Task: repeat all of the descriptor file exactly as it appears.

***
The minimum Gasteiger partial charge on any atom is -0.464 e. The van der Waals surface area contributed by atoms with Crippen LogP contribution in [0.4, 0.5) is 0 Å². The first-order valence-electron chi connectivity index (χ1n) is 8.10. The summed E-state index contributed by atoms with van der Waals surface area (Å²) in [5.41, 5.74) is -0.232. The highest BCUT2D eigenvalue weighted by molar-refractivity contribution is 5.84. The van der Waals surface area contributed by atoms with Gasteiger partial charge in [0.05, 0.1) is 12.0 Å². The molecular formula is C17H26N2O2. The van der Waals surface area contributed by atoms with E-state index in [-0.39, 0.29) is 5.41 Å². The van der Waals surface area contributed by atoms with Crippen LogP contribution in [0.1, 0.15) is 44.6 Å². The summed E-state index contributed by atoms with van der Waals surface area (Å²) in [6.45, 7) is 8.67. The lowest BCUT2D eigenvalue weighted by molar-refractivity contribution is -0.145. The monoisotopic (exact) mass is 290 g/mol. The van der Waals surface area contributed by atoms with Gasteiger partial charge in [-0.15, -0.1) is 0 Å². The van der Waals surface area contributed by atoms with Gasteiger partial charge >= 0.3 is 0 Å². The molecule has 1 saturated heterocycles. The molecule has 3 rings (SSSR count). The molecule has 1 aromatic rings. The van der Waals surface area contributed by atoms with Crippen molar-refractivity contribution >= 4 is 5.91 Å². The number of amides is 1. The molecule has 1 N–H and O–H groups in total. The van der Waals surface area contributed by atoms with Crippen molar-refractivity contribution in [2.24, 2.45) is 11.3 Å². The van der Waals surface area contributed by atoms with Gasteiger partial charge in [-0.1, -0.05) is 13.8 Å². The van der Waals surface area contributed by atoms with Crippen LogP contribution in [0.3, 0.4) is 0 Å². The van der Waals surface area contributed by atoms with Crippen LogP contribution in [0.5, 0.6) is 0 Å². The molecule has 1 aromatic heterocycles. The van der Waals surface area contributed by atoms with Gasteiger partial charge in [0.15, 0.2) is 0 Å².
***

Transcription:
The minimum Gasteiger partial charge on any atom is -0.464 e. The van der Waals surface area contributed by atoms with Crippen LogP contribution in [0.4, 0.5) is 0 Å². The first-order valence-electron chi connectivity index (χ1n) is 8.10. The summed E-state index contributed by atoms with van der Waals surface area (Å²) in [5.41, 5.74) is -0.232. The highest BCUT2D eigenvalue weighted by molar-refractivity contribution is 5.84. The van der Waals surface area contributed by atoms with Gasteiger partial charge in [0.05, 0.1) is 12.0 Å². The molecular formula is C17H26N2O2. The van der Waals surface area contributed by atoms with E-state index in [-0.39, 0.29) is 5.41 Å². The van der Waals surface area contributed by atoms with Crippen LogP contribution in [0.1, 0.15) is 44.6 Å². The summed E-state index contributed by atoms with van der Waals surface area (Å²) in [6.45, 7) is 8.67. The lowest BCUT2D eigenvalue weighted by molar-refractivity contribution is -0.145. The monoisotopic (exact) mass is 290 g/mol. The van der Waals surface area contributed by atoms with Gasteiger partial charge in [-0.15, -0.1) is 0 Å². The van der Waals surface area contributed by atoms with Gasteiger partial charge >= 0.3 is 0 Å². The molecule has 1 saturated heterocycles. The molecule has 3 rings (SSSR count). The molecule has 1 aromatic rings. The van der Waals surface area contributed by atoms with Crippen molar-refractivity contribution >= 4 is 5.91 Å². The number of amides is 1. The molecule has 1 N–H and O–H groups in total. The van der Waals surface area contributed by atoms with Crippen molar-refractivity contribution in [2.24, 2.45) is 11.3 Å². The van der Waals surface area contributed by atoms with Gasteiger partial charge in [-0.1, -0.05) is 13.8 Å². The van der Waals surface area contributed by atoms with Crippen LogP contribution in [0.3, 0.4) is 0 Å². The van der Waals surface area contributed by atoms with Crippen LogP contribution in [0.5, 0.6) is 0 Å². The molecule has 1 aromatic heterocycles. The van der Waals surface area contributed by atoms with Gasteiger partial charge in [0.15, 0.2) is 0 Å².